Fifth, quality of the purported leases. This is the tricky part. How does a company ensure that the signed co-tenancy leases are "real" leases? Are they short term pop ups, licenses or leases with favorable kick out provisions? In effect, companies should make sure that even if for the grand opening date, the co-tenancy requirements are technically met, they reflect true commitment commensurate with your own lease term — if not, the value of the co-tenancy clause is totally vitiated. So to hedge, a company would require that the co-tenancy leases meet certain standards; as a simple example, the leases must be for terms of no less than five years without a kick-out provision. An early kick-out provision on favorable terms to the co-tenant is merely an option not the commitment commensurate to insulate your risk.

Sixth, location. The mere fact that the co-tenancy requirements are met does not mean you have immediate value if the brands are located on a different levels or areas of the mall. If a brand is in the north second floor of a mall and its co-tenants are in the south first floor, the co-tenants' traffic is unlikely to accrue to the brand's benefit.

Seventh, what happens if the co-tenancy is not met even colorably by opening day. Termination? Probably not. The remedy should be to go to percentage rent only until the co-tenancy is met, with a drop dead date of between 12 to 18 months. If the co-tenancy is not met by the drop dead date, the tenant usually has the right to terminate.

New projects can be exciting and economically incentivized when the developer is highly motivated to secure tenancies. But the devil is in creating the traction and making sure you are not alone in the vanguard of the developer's project. A carefully crafted and modulated co-tenancy clause, while not a panacea to an inductive analysis of the merits of the particular project, can be a safety net to ensure the economic viability of a company and brand.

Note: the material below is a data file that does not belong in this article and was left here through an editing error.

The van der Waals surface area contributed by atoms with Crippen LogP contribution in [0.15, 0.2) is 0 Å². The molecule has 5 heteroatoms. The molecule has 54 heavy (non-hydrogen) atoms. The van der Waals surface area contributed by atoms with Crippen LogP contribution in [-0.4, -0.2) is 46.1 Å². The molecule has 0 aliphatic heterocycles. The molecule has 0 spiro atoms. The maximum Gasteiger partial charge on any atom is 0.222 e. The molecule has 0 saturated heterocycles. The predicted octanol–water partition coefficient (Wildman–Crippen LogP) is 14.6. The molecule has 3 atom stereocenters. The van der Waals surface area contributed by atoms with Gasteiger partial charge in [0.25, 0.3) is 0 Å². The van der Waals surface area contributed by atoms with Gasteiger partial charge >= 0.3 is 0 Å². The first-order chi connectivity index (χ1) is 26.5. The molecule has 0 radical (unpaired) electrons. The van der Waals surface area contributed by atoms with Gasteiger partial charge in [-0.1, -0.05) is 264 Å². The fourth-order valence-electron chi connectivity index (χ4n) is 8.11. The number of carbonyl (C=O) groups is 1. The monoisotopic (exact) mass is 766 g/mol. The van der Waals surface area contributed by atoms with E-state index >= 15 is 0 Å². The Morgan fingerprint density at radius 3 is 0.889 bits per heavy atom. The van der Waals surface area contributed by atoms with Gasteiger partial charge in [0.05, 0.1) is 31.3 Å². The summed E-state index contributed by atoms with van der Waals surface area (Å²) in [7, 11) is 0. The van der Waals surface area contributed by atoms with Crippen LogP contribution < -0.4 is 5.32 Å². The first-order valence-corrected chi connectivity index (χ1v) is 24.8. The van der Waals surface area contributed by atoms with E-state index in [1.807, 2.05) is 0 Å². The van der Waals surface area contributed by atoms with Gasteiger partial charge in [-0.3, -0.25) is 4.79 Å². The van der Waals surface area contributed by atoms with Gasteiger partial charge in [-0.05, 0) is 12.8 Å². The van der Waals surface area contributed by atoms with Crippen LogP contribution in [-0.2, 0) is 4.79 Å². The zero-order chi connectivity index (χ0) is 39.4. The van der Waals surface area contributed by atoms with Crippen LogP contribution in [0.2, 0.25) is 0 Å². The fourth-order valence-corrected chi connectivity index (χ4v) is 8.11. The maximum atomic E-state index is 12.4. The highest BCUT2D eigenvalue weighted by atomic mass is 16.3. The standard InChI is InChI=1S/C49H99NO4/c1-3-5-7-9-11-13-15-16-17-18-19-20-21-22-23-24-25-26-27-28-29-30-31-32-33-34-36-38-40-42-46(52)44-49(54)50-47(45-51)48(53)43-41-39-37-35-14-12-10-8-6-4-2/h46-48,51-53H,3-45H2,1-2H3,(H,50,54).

Originally published by Law360

The content of this article is intended to provide a general guide to the subject matter. Specialist advice should be sought about your specific circumstances.

To print this article, all you need is to be registered on Mondaq.com.

Click to Login as an existing user or Register so you can print this article.

Leonard N. Budow
In association with
Related Topics
Related Articles
Related Video
Up-coming Events Search
Font Size:
Mondaq on Twitter
Register for Access and our Free Biweekly Alert for
This service is completely free. Access 250,000 archived articles from 100+ countries and get a personalised email twice a week covering developments (and yes, our lawyers like to think you’ve read our Disclaimer).
Email Address
Company Name
Confirm Password
Mondaq Topics -- Select your Interests
 Law Performance
 Law Practice
 Media & IT
 Real Estate
 Wealth Mgt
Asia Pacific
European Union
Latin America
Middle East
United States
Worldwide Updates
Registration (you must scroll down to set your data preferences)

Mondaq Ltd requires you to register and provide information that personally identifies you, including your content preferences, for three primary purposes (full details of Mondaq’s use of your personal data can be found in our Privacy and Cookies Notice):